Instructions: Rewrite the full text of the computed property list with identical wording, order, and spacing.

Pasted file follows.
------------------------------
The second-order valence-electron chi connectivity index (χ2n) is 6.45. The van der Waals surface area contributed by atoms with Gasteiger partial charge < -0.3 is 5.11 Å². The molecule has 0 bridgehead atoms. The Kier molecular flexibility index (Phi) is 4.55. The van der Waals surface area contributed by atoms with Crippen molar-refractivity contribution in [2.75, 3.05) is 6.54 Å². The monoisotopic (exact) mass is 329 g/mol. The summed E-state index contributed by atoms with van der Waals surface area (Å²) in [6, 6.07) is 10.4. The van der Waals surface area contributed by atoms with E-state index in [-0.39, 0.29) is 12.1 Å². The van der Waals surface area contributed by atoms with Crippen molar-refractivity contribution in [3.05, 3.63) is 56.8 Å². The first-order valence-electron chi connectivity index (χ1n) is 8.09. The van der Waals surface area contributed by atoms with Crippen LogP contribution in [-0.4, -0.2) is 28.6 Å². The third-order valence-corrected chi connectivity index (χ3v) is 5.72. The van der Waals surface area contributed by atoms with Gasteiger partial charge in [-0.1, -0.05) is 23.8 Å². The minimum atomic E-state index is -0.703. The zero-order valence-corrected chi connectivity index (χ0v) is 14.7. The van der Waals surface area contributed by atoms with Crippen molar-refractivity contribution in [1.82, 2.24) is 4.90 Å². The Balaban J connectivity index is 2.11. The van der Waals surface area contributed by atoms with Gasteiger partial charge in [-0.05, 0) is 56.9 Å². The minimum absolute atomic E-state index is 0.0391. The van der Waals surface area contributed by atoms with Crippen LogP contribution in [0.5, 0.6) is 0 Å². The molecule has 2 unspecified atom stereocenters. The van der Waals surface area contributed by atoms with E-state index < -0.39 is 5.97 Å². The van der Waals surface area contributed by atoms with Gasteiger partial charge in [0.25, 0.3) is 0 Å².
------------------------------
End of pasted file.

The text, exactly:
The second-order valence-electron chi connectivity index (χ2n) is 6.45. The van der Waals surface area contributed by atoms with Gasteiger partial charge < -0.3 is 5.11 Å². The molecule has 0 bridgehead atoms. The Kier molecular flexibility index (Phi) is 4.55. The van der Waals surface area contributed by atoms with Crippen molar-refractivity contribution in [2.75, 3.05) is 6.54 Å². The monoisotopic (exact) mass is 329 g/mol. The summed E-state index contributed by atoms with van der Waals surface area (Å²) in [6, 6.07) is 10.4. The van der Waals surface area contributed by atoms with E-state index in [-0.39, 0.29) is 12.1 Å². The van der Waals surface area contributed by atoms with Crippen molar-refractivity contribution in [3.05, 3.63) is 56.8 Å². The first-order valence-electron chi connectivity index (χ1n) is 8.09. The van der Waals surface area contributed by atoms with Crippen LogP contribution in [-0.4, -0.2) is 28.6 Å². The third-order valence-corrected chi connectivity index (χ3v) is 5.72. The van der Waals surface area contributed by atoms with Gasteiger partial charge in [-0.1, -0.05) is 23.8 Å². The minimum atomic E-state index is -0.703. The zero-order valence-corrected chi connectivity index (χ0v) is 14.7. The van der Waals surface area contributed by atoms with Crippen molar-refractivity contribution in [1.82, 2.24) is 4.90 Å². The Balaban J connectivity index is 2.11. The van der Waals surface area contributed by atoms with Gasteiger partial charge in [-0.05, 0) is 56.9 Å². The minimum absolute atomic E-state index is 0.0391. The van der Waals surface area contributed by atoms with Crippen LogP contribution in [0.5, 0.6) is 0 Å². The molecule has 2 unspecified atom stereocenters. The van der Waals surface area contributed by atoms with E-state index < -0.39 is 5.97 Å². The van der Waals surface area contributed by atoms with Gasteiger partial charge in [0.25, 0.3) is 0 Å².